The globalisation of Hollywood, although, is as old as Hollywood itself. The French production company Path Frres, founded by the Path brothers in the late nineteenth century and financed by the investor Jean Neyret and the French bank Crdit Lyonnais, dominated the US market for a long time, releasing between 50 and 70 percent of all new movies. In 1908, for instance, the company was selling twice as many movies in the U.S. as all the American companies put together.3

After World War II, this development became more methodical. The Hollywood majors increased their number of movies made abroad from 19 in 1949 to 183 in 1969.4 In 1966 the American government even blocked a takeover attempt from Banque de Paris et de Pays-Bas for Columbia Pictures.5 It did not prevent Crdit Lyonnais, however – until 1982 a government-owned bank – from becoming one of the leading sources in financing several Hollywood blockbusters, amongst others Platoon (1986).6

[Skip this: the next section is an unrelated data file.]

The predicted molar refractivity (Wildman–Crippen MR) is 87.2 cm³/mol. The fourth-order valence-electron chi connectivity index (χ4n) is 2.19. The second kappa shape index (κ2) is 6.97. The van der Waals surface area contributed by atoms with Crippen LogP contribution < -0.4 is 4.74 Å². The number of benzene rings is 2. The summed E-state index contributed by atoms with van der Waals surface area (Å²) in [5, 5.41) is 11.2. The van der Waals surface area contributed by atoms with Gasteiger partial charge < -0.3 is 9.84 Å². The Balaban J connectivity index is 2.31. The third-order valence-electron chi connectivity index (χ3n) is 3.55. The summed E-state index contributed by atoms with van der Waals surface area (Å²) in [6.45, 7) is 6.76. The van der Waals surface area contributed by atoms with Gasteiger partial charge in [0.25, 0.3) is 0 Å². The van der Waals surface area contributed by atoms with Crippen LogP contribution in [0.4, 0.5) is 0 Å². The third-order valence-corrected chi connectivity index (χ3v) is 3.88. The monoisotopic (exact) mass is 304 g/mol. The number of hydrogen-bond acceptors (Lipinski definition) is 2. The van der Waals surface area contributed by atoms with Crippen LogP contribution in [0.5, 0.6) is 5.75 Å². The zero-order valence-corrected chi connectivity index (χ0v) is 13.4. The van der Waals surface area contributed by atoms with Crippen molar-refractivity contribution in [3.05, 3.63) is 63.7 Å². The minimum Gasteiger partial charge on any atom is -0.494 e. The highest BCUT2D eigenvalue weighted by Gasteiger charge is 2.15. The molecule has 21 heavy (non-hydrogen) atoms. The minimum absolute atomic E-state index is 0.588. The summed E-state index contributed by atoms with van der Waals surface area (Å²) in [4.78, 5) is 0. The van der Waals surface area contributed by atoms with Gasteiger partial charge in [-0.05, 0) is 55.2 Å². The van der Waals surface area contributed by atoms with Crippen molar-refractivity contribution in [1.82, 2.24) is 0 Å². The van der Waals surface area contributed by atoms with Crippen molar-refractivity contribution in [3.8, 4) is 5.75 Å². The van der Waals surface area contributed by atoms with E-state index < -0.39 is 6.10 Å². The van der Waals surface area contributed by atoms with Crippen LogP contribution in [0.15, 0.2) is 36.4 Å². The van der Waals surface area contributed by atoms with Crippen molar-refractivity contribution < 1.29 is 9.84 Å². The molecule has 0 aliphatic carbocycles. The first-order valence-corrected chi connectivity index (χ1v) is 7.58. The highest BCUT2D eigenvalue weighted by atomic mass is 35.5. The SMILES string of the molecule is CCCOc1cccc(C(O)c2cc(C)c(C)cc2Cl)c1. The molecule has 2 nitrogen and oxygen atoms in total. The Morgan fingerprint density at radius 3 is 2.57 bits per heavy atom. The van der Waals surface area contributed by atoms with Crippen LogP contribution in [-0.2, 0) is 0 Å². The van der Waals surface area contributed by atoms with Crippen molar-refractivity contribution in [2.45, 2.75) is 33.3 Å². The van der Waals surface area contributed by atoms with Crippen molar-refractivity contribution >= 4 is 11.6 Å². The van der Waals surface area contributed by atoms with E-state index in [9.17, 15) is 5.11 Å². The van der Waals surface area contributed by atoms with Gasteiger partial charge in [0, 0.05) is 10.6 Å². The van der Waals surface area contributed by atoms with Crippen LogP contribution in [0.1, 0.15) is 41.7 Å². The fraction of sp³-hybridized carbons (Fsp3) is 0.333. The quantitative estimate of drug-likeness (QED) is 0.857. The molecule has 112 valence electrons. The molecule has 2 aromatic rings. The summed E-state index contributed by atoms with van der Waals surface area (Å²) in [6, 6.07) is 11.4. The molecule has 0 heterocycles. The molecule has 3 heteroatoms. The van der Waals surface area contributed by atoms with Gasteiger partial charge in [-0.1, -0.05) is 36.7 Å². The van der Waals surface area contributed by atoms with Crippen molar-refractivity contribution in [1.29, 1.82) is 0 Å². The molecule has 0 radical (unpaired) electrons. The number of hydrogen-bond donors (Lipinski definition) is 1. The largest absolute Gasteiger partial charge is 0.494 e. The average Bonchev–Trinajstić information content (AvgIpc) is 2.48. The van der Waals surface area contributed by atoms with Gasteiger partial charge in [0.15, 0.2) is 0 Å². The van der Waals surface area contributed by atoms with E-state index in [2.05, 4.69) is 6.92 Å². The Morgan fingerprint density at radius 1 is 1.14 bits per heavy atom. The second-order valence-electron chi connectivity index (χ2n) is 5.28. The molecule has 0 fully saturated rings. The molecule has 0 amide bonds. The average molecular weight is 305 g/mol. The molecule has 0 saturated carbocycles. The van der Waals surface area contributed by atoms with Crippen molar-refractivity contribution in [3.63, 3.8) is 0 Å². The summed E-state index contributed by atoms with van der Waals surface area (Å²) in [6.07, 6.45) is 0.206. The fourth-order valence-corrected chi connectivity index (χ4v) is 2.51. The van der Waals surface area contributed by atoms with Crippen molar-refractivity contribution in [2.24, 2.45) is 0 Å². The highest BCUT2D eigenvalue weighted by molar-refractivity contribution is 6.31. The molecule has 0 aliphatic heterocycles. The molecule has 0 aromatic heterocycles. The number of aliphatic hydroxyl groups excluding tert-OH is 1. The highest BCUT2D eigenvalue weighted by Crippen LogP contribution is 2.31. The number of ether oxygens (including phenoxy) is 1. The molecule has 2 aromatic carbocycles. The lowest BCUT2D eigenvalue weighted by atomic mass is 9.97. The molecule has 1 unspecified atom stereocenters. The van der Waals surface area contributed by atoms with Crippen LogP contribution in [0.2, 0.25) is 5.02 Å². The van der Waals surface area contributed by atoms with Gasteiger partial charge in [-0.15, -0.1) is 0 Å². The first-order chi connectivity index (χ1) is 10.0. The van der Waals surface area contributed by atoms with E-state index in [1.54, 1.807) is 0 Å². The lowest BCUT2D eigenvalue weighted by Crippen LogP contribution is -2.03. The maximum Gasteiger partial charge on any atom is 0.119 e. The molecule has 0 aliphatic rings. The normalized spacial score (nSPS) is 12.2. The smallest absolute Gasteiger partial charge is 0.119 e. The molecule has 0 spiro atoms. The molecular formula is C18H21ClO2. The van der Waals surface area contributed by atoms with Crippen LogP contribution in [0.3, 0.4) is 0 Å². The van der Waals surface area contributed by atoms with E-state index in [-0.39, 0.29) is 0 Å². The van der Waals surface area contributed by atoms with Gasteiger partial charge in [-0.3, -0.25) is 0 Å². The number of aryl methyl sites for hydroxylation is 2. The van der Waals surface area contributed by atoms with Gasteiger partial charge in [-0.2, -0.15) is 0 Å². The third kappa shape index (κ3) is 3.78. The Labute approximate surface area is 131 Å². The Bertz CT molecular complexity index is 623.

1989 represents a watershed. Sony bought Columbia Pictures, making Newsweek magazine place the Statue of Liberty dressed in a kimono (guided by the headline “Japan Invades Hollywood”) on one of their covers.7 The following year, Japanese company Matsushita Electric Industries Co. took over MCA which included Universal Studios. Two years later, Crdit Lyonnais acquired MGM/United Artists, before Canadian company Seagram Co. Ltd. purchased 80 percent of MCA, including Universal, while Matsushita kept the last twenty percent. In 2000, the French company Vivendi bought Seagram, still including Universal, before the merger between the American NBC and French-American Vivendi Universal Entertainment created NBC Universal in 2004, where the American company General Electric owns 80 percent of the shares. In 2005, a consortium led by Sony acquired MGM/United Artists.8